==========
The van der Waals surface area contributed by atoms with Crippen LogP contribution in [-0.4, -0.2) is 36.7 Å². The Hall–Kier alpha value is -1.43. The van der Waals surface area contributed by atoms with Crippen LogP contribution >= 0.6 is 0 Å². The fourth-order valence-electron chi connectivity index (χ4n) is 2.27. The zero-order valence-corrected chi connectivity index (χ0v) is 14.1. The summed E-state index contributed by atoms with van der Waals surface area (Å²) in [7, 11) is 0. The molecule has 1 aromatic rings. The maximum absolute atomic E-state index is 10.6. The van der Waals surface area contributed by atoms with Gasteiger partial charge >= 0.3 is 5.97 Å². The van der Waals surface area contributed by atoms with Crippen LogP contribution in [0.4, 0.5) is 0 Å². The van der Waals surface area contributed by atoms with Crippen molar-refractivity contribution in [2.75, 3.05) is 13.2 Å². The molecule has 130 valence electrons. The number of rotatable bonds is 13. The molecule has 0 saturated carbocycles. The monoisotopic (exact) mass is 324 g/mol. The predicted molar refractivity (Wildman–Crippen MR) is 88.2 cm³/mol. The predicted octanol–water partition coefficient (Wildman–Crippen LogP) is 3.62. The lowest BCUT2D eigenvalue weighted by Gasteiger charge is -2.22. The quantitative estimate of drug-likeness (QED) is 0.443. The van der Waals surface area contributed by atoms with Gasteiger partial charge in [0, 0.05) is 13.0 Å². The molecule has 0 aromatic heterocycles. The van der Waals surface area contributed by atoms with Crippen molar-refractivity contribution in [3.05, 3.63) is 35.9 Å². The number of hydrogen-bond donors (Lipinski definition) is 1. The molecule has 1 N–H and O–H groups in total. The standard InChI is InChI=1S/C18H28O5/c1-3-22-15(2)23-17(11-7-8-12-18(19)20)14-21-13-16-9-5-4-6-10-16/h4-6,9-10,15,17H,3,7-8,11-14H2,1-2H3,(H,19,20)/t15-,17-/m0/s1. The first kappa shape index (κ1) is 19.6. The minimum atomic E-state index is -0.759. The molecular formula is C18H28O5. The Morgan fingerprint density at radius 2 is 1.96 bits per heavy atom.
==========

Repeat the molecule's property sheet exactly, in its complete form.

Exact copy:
The van der Waals surface area contributed by atoms with Crippen LogP contribution in [-0.4, -0.2) is 36.7 Å². The Hall–Kier alpha value is -1.43. The van der Waals surface area contributed by atoms with Crippen LogP contribution >= 0.6 is 0 Å². The fourth-order valence-electron chi connectivity index (χ4n) is 2.27. The zero-order valence-corrected chi connectivity index (χ0v) is 14.1. The summed E-state index contributed by atoms with van der Waals surface area (Å²) in [7, 11) is 0. The molecule has 1 aromatic rings. The maximum absolute atomic E-state index is 10.6. The van der Waals surface area contributed by atoms with Gasteiger partial charge >= 0.3 is 5.97 Å². The van der Waals surface area contributed by atoms with Crippen LogP contribution in [0.4, 0.5) is 0 Å². The van der Waals surface area contributed by atoms with Crippen molar-refractivity contribution in [2.75, 3.05) is 13.2 Å². The molecule has 130 valence electrons. The number of rotatable bonds is 13. The molecule has 0 saturated carbocycles. The monoisotopic (exact) mass is 324 g/mol. The predicted molar refractivity (Wildman–Crippen MR) is 88.2 cm³/mol. The predicted octanol–water partition coefficient (Wildman–Crippen LogP) is 3.62. The lowest BCUT2D eigenvalue weighted by Gasteiger charge is -2.22. The quantitative estimate of drug-likeness (QED) is 0.443. The van der Waals surface area contributed by atoms with Gasteiger partial charge in [0, 0.05) is 13.0 Å². The molecule has 0 aromatic heterocycles. The van der Waals surface area contributed by atoms with Crippen molar-refractivity contribution in [3.05, 3.63) is 35.9 Å². The number of hydrogen-bond donors (Lipinski definition) is 1. The molecule has 1 N–H and O–H groups in total. The standard InChI is InChI=1S/C18H28O5/c1-3-22-15(2)23-17(11-7-8-12-18(19)20)14-21-13-16-9-5-4-6-10-16/h4-6,9-10,15,17H,3,7-8,11-14H2,1-2H3,(H,19,20)/t15-,17-/m0/s1. The first kappa shape index (κ1) is 19.6. The minimum atomic E-state index is -0.759. The molecular formula is C18H28O5. The Morgan fingerprint density at radius 2 is 1.96 bits per heavy atom.